Will Communications-as-a-Service Become a New Normal for IoT? u-blox Seems to Think So
u-blox recently acquired Thingstream, a "communication‑as‑a-service provider." What does this service entail? And how might it affect future designs bound for IoT devices?
u-blox, a company known for its positioning and wireless communication products, announced yesterday that it has acquired Thingstream, a startup that calls itself an "IoT communication‑as‑a-service provider." AAC contributor Chantelle DuBois once discussed how the everything-as-a-service business model is making AI, drones, and robotics more accessible.
How might this business model extend to wireless communications?
A Blending of Strengths
Thingstream will provide u-blox a wide-open field to deploy its arsenal of low-power communications modules. Beyond that, though, the two companies complement each other in ways that may introduce new wireless devices on the horizon.
“The acquisition of Thingstream and its platform accelerates u-blox’s entry into a new dimension of our services business, the IoT sphere, which will provide customers with a reliable, smart, and secure solution to connect sensor data to their cloud enterprise,” says Thomas Seiler, CEO of u-blox.
u-blox explains that now, with the incorporation of Thingstream, it can pave a faster path to IoT growth for its 7,000 customers by simplifying worldwide data communications. Here's what else u-blox and Thingstream bring to the table.
u-blox's Chips and Modules
u-blox is a major provider of low-power communications modules, most notably cellular chips and modules and short-range radio chips and modules. Use cases often include connecting IoT devices operating on the edge.
Diagram of u-blox's short-range radio architectures. Image used courtesy of u-blox
IoT is particularly useful in devices located in remote or hazardous environments. In such cases, battery replacement can be cumbersome or even dangerous, making low-power operation key.
Thingstream’s Communications-as-a-Service Framework
Thingstream provides a complete “communications-as-a-service” framework for worldwide IoT connectivity. Based on standard message queuing telemetry transport (MQTT), IoT communications-as-a-service is tailor-made for situations requiring sporadic, low-bandwidth communications.
Thingstream offers three product variations for MQTT:
- MQTT Anywhere for any IoT device to use either Unstructured Supplementary Service Data (USSD) or User Datagram Protocol (UDP) to send and receive MQTT for sensor network (MQTT-SN) messages
- MQTT Here for capturing traffic from LoRaWAN gateways and managing it as MQTT messages
- MQTT Now for enabling IoT devices that require Transmission Control Protocol/Internet Protocol (TCP-IP) communication
A diagram illustrating how Thingstream's three MQTT products work with its MQTT broker, data flow manager, and your enterprise. Image used courtesy of Thingstream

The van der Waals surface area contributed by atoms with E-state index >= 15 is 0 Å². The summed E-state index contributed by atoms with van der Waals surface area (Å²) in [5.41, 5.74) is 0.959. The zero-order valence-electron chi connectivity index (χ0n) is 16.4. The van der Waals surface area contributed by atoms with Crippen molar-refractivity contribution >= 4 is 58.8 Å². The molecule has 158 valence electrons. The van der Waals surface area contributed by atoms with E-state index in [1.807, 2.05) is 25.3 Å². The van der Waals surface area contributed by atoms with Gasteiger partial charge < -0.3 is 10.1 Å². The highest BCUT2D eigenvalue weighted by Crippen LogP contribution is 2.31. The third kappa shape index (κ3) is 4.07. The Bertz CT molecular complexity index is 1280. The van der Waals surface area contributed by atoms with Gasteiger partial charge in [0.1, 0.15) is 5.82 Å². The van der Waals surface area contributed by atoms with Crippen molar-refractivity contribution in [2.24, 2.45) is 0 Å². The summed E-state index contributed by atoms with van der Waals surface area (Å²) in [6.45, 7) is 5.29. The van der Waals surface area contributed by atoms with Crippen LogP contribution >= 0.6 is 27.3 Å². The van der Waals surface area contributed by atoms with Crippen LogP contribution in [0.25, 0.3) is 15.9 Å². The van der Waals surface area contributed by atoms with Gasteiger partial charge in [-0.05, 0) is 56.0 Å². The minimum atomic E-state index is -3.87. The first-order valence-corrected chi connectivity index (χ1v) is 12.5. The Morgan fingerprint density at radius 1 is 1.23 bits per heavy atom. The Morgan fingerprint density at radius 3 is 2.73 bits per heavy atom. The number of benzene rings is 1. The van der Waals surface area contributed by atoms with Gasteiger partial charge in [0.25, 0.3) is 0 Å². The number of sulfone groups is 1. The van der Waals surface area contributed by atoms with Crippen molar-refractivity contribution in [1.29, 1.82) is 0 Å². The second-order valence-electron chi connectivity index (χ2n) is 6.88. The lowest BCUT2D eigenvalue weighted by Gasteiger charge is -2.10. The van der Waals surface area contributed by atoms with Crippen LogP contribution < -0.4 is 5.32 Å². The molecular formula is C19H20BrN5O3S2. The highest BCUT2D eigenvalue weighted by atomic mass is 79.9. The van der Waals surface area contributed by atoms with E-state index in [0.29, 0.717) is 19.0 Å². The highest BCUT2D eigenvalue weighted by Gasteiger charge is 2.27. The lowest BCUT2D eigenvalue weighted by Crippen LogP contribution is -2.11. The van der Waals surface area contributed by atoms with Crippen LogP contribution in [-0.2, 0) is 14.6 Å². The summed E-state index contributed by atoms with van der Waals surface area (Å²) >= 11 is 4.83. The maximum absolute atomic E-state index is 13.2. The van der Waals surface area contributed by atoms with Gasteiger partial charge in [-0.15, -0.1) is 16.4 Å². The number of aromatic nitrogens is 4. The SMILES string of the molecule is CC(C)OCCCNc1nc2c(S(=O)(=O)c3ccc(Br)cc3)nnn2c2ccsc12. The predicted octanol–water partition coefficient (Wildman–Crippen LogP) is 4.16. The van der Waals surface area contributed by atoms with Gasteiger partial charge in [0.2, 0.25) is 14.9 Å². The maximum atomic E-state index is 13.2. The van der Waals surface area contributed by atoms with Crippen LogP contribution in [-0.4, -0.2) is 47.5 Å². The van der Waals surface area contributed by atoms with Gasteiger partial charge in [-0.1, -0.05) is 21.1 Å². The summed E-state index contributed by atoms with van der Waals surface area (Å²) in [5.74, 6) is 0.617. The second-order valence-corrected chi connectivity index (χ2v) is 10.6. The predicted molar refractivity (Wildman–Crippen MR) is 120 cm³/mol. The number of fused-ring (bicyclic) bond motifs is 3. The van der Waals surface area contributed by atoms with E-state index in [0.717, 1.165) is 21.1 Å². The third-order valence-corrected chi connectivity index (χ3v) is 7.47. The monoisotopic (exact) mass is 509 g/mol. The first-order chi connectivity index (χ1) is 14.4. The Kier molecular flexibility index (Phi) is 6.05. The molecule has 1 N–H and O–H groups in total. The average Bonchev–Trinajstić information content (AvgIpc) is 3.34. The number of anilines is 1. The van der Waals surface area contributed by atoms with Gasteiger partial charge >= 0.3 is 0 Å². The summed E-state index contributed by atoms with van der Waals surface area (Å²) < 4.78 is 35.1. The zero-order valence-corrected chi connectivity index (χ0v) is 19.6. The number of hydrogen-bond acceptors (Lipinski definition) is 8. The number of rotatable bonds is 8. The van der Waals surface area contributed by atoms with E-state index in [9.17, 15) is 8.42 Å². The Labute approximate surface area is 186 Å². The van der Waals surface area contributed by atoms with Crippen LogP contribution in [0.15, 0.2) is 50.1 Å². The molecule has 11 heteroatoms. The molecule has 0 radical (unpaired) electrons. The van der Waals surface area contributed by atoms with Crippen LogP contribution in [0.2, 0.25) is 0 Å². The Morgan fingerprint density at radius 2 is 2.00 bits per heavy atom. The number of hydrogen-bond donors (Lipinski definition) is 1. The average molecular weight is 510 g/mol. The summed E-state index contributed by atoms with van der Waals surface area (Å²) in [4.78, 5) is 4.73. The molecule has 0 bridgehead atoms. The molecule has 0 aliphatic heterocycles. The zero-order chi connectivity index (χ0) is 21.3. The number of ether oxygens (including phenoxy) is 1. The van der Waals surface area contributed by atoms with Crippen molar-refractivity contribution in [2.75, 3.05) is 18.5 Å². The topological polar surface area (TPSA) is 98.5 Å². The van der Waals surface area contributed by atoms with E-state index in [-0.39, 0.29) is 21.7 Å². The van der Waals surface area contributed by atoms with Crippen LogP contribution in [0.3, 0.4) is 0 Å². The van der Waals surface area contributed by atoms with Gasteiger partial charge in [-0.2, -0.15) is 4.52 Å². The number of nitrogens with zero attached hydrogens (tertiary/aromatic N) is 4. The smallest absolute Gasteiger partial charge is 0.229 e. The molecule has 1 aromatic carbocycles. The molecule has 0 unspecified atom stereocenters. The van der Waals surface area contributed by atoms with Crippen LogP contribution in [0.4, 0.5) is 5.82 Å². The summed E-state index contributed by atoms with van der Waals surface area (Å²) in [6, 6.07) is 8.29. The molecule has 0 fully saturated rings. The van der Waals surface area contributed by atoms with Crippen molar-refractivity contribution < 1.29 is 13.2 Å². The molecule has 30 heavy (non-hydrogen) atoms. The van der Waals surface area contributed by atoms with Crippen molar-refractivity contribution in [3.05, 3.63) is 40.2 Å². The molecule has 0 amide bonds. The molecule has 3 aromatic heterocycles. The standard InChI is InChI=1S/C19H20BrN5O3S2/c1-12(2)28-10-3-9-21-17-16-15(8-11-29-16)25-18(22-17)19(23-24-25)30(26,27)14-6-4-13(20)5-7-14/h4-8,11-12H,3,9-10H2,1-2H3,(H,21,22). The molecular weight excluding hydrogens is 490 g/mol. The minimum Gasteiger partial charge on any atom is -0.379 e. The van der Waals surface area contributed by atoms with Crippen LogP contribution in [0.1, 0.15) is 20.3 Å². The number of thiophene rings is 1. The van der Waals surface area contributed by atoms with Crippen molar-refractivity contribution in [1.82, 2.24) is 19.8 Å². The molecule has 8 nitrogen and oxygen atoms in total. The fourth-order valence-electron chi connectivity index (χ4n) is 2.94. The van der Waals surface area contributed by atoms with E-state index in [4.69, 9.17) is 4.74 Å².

Thingstream’s service also provides physical data transfers over more than 600 telecom carriers in 190 countries over 2G, 3G, LTE, and LTE-M networks.
Seiler explains the advantages of combining the strengths of u-blox and Thingstream: “Our customers can focus on scaling their business rather than the complexities of acquiring and establishing a connectivity platform and maintaining data flow management.”
What is Message Queuing Telemetry Transport (MQTT)?
According to Thingstream's guide to de facto communications protocol for IoT, MQTT is a well-established IoT data transfer and messaging protocol designed for machine-to-machine communications. MQTT is a publish-and-subscribe protocol, meaning clients do not communicate directly. Rather, all interactions are handled through a “broker.”
In the image below, the client (left) publishes Message A to Zürich/Florastrasse and Message B to Zürich/Hornbachstrasse/50. If another client “subscribes” to Zürich through the broker, they will receive both messages. Any number of clients can subscribe to Zürich or any of its subsets.
Diagram of Thingstream's carrier-grade MQTT broker. Image (modified) used courtesy of Thingstream
Under this scheme, the client doesn’t need to send separate messages to all concerned—just once to the broker—and all interested clients are informed.
There is also MQTT-SN, which is a version of MQTT specifically for sensor networks and optimized for low power.
Why MQTT Provides Added Value to u-blox’s IoT Customers
IoT networks are, by nature, worldwide networks. MQTT and MQTT-SN eliminate communications ambiguities. In addition, if a network is down, the message, or a request for information, will still reside safely on the broker until communications are reestablished. Even in the worst case, lost communications will be replaced by delayed communication.
Communications-as-a-Service: a New Normal?
Do you think that communication-as-a-service will become the new normal for the IoT? If you have any experience with this methodology, has it cut down the time for IoT implementations? Have you noted any downsides to this methodology? Share your experiences in the comments below.